Comcast has reiterated that it will not block or throttle 'net access after the FCC votes to roll back net neutrality rules, is not creating Internet "fast lanes" and has no plans to engage in paid prioritization.
That came in a blog by senior EVP David Cohen (pictured) on the eve of the FCC vote Dec. 14.
Earlier in the day, NCTA-The Internet & Television Association President Michael Powell, whose biggest member is Comcast, said he supported legislation prohibiting some paid prioritization practices--specifically slowing traffic and charging to speed it up.
He was joined by the heads of USTelecom and CTIA to say that internet was and would continue to be their policy and that it was not only good for subs and the public interest, but for their own bottom lines.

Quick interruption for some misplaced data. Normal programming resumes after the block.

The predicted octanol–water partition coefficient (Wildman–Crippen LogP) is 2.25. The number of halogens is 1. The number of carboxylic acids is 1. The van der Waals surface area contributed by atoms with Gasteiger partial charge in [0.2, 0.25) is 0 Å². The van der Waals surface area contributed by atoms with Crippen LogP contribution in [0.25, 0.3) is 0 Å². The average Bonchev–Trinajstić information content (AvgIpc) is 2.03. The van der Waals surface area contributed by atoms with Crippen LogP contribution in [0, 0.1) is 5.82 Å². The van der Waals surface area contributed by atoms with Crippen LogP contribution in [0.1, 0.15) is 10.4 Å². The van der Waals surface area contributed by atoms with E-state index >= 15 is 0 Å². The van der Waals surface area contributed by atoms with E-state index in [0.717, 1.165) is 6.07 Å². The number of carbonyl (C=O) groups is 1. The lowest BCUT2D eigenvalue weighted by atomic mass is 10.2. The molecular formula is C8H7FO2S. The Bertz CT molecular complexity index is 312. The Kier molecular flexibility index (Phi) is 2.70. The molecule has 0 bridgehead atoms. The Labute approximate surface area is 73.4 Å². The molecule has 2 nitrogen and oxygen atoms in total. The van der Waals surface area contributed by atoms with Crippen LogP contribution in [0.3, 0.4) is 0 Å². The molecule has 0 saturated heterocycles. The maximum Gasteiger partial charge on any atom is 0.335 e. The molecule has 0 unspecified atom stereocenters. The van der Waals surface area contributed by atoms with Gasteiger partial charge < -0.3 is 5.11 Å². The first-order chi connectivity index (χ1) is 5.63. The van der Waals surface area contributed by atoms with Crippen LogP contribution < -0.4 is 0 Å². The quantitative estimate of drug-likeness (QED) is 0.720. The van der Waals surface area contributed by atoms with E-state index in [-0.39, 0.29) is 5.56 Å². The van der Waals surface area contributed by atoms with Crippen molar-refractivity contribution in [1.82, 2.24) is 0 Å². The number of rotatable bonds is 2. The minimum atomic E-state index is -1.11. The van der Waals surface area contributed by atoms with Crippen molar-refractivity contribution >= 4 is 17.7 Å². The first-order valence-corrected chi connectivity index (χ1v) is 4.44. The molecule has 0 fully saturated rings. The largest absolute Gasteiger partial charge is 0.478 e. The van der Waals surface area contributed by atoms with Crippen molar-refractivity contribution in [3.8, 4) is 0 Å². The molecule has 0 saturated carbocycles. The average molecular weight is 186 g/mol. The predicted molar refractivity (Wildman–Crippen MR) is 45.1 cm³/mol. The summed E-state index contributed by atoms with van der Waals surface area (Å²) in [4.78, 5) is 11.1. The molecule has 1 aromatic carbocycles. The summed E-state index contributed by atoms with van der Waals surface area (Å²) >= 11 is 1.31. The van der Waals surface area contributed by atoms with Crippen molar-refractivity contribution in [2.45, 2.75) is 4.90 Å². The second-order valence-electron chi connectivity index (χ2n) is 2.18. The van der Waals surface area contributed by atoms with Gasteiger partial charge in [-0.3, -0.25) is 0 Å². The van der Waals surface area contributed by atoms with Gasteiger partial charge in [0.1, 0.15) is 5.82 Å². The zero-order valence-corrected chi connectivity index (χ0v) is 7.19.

Cohen said that his company will not block, throttle or discriminate against lawful conduct, and will clearly post policies on network management.
Both Powell and Cohen were responding to the "end of the 'net" rhetoric from Hill Democrats and net neutrality activists.
Cohen said despite those "repeated distortions and biased information, as well as misguided, inaccurate attacks from detractors, our Internet service is not going to change. Comcast customers will continue to enjoy all of the benefits of an open Internet today, tomorrow, and in the future. Period."
Powell also made the same point in speaking to journalists Wednesday (Dec. 13).